•The TfL cost plan and Wandworth's independent business case shows the construction cost at £26m plus risk - representing high value in term of the cost:benifet ratio;
    •Wandsworth Council have around £11m assigned to the construction of the bridge in future CIL monies and have agreed to adopt the completed bridge
    •Wandsworth Council are undertaking Topographical surveys, boreholes, UXO surveys, Multibeam side scan survey etc etc.

    in short - its real, is progressing and will make a hugely positive difference to those that live in the area...

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  • Brace yourselves for fresh trumpeting in favour of the Garden Bridge from the Evening Standard, London's monopoly newspaper. When still Chancellor, Its incoming editor George Osborne showered huge sums of public money on his friends' project, helping also to ensure that it escaped proper scrutiny. The mystery is why Sadiq Khan seems so committed to featherbedding the bridge, when anyone can see that the whole affair is as bent as a forged pound coin.

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  • First, always sad to hear mutual exclusivity being trotted out as an argument against inspirational ideas. Because you build one bridge it doesn't mean you can't (or shouldn't) build another. Second, the idea that charities -- uniquely -- should have to pay VAT on new construction is a scandal that needs ending, and hopefully this may be the project that brings about appropriate change. Finally, there is a simple way to recoup costs and pay for upkeep of the Garden Bridge: make users pay by Oyster Card. This project is a hybrid, both destination and crossing, and requires an imaginative funding regime. It won't get one from the dullards and drearies who spend all their time moaning about it. Let tourists and visitors pay!

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  • Is Paul Finch angling for a job on the Evening Standard?

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  • Paul Raises some interesting points. I know more than most about point 1 - others may respond on 2 and 3.

    Firstly, my comment made no reference to the 2, or indeed 5 currently proposed Thames crossing being mutually exclusive. They serve different purposes and have varying degrees of support and merit. I also agreed that if the Garden Bridge is to go ahead then why not charge visitors to use it to lower the cost to the public purse. However that is potential future funding.

    My comment above was made for comparison with regard to the known cost of a contemporary river crossing and also to bang the drum about what is going to be great new addition to Battersea & Fulham. Granted, it is not a fair cost comparison with say a tourist attraction, theme park or a new green space. This is because all of the £50m of public money which has been spent to date on the GB is dedicated transport funds.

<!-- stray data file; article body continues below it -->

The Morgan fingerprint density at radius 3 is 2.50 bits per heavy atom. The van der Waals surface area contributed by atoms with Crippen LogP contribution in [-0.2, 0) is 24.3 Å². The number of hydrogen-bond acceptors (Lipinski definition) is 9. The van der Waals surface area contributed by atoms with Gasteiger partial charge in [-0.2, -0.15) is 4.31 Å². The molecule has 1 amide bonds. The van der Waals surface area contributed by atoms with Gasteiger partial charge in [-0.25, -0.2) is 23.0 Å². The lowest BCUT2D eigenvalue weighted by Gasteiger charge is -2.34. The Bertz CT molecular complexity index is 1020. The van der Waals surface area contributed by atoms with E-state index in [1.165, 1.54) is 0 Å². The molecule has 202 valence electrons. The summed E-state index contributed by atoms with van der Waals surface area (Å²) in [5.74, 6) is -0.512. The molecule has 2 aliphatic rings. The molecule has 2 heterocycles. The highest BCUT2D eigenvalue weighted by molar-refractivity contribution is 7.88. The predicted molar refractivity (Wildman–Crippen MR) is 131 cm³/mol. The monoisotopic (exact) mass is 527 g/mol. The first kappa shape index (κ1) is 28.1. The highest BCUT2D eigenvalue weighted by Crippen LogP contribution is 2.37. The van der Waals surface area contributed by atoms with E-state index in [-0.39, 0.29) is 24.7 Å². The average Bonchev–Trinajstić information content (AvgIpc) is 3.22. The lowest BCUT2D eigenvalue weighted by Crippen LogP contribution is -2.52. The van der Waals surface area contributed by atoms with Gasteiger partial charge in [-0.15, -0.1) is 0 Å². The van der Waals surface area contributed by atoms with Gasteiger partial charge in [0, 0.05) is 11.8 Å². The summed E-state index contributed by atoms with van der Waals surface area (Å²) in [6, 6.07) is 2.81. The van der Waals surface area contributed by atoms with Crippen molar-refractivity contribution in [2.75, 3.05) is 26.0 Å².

New transport links are prioritised and identified in many ways, but in London projects like this generally come about through the London Plan or a Borough Council's Local Plans. TfL, guided by the political direction of the Mayor then prioritise their spending. Transport money allocated by the mayor (who is head of TfL) in this way is limited.

    The GBT and Joanna Lumley have stated that the bridge is not a transport project, it is a park that coincidentally has some small transport benefit. It is true therefore that if the money had been spent on the Diamond Jubilee Bridge, or the Ham/Twickenham bridge or the Nine Elms or Rotherhithe Bridge then more transport benefit from the limited pot of transport funds would have been procured. With this in mind there clearly is a mutual exclusivity - but only because of the way the GB has used transport funds.

    Of course there is room in the world for inspirational and unique destinations, new tourist attractions and great viewpoints and parks. I cant imagine a world without a desire to create a framework for the moments of beauty. To suggest that those opposed to the garden bridge are dullards ignores the important point of principle that has made the Garden Bridge so controversial. The point is that the GB skipped around and over all the usual checks and balances that any project using £60m of transport funding normally goes through, including sustainability checks that usually accompany capital grants from the DfT. The project was able to do this because those behind it are socially connected to the people in positions of authority - this has been well covered by the mainstream press and noted at Parliament.

    With this in mind, even if Heatherwick is a genius and the Garden Bridge is the greatest design since the Clifton Suspension Bridge then the project is tainted by 'chumocracy'. It represents not a great British sense of positivity and adventure, but an old school 'Jobs for the boys' mentality or as noted by Tom Copley AM 'a very British form of Cronyism'.

    If the GB is built I hope it is a total success and all the 'drearies' are wrong about overcrowding the South Bank and the GBT relying on £3.5m of public money per annum for maintenance. However, to me, because of the procurement and the huge environmental damage it will do, it will always stand as a monument to what I had previously hoped was an outdated phrase - 'its not what you know, its who you know'.

    With regard to our 6 years of pro-bono effort on the Diamond Jubilee Bridge - this is not wasted energy - it will be built whatever the fate of the Garden Bridge turns out to be.

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  • Well said, Chris Medland.